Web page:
The dispatch dilemma

The North Okanagan is home to a vast array of distinct communities, but even within those boundaries there are individual areas with strong identities. Geographical and historical names abound, as do some names that only a handful of people may know.

The North Okanagan is home to a vast array of distinct communities, but even within those boundaries there are individual areas with strong identities. Geographical and historical names abound, as do some names that only a handful of people may know.

That’s why there should be a concern about operators in the Fraser Valley taking over dispatch of fire emergency calls for virtually every jurisdiction outside of the City of Vernon.

Sure a map will show Coldstream, Lumby, Enderby and Armstrong but how will they do with Trinity Valley, Springbend, Keddleston or Hullcar? Will they know that the Armstrong-Spallumcheen department should be called out to Stepping Stones and not the BX-Swan Lake or Vernon halls which are closer? And just what is a Spallumcheen?

Will there be any confusion about boundaries between Vernon and the BX? They are separate jurisdictions but they have a common mailing address and when asked, most BX residents state they live in Vernon, B.C. Based on experience, I expect the inner workings of Greater Vernon’s fiefdoms will give dispatchers migraines.

Which Pleasant Valley Road do you want — the one in Armstrong, Spallumcheen or the BX (not to mention the stretch in Vernon)?

Addresses can be punched into computers that will pump out detailed directions and maps, but there are times when nothing beats first-hand local knowledge of an area. As someone who listens to a scanner every day, I know that a dispatcher can be critical to emergency crews getting to where they need to be.

But that aside, the North Okanagan Regional District should not be faulted for considering another way to provide fire dispatch.

After all, it was Vernon that triggered the process when it decided to leave the regional service so it could focus on equipment upgrades to the dispatch function it had contracted to NORD for years.

NORD could have just blindly continued with the city contract, but as Vernon politicians are frequently known for saying, there is nothing wrong with reviewing a service to ensure it still meets the needs of residents, or to see if other options exist.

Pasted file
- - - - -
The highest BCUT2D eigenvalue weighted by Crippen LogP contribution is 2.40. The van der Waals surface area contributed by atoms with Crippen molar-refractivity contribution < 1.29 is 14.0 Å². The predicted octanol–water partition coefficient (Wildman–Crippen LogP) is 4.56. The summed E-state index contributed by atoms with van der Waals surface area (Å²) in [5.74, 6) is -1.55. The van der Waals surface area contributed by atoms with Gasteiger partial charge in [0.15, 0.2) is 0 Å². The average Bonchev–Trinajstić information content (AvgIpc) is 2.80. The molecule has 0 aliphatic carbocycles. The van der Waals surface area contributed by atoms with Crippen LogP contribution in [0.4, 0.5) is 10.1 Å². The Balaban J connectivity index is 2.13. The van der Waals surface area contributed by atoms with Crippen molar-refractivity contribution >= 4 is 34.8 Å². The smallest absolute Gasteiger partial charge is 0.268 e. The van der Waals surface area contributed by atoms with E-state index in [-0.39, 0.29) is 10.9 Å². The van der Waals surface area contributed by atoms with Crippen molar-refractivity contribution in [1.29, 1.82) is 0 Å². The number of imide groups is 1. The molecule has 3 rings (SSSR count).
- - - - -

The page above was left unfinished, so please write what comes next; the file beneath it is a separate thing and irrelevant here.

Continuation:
It should be pointed out that Vernon did not submit a formal bid when NORD issued a request for proposals.

“Everyone knows the costs and the information has been given to them,” said Coun. Jack Gilroy last February of why the other communities should simply accept Vernon’s terms.

But spending public money requires transparency and the only way North Okanagan taxpayers would know they got the best deal from Vernon would have been a comparison with other proposals in an open bidding process.

If Vernon was so confident with its dispatch proposal and ability to serve the North Okanagan, an official bid should have been put forward. Instead, this comes across as another case of political games dictating public policy.

One also has to wonder why if the city wasn’t satisfied with the regional service, it didn’t consider going to tender for dispatch instead of just pumping huge dollars into equipment and staff. Yes that would have meant layoffs at the fire hall, but is local government’s focus providing a cost-effective use of taxes or creating employment?

Ultimately, Vernon was the only one among the municipalities and electoral areas that didn’t endorse shifting dispatch to the Fraser Valley.

That either means Vernon has more foresight than the other jurisdictions, or it’s made a big mistake. Only time will tell.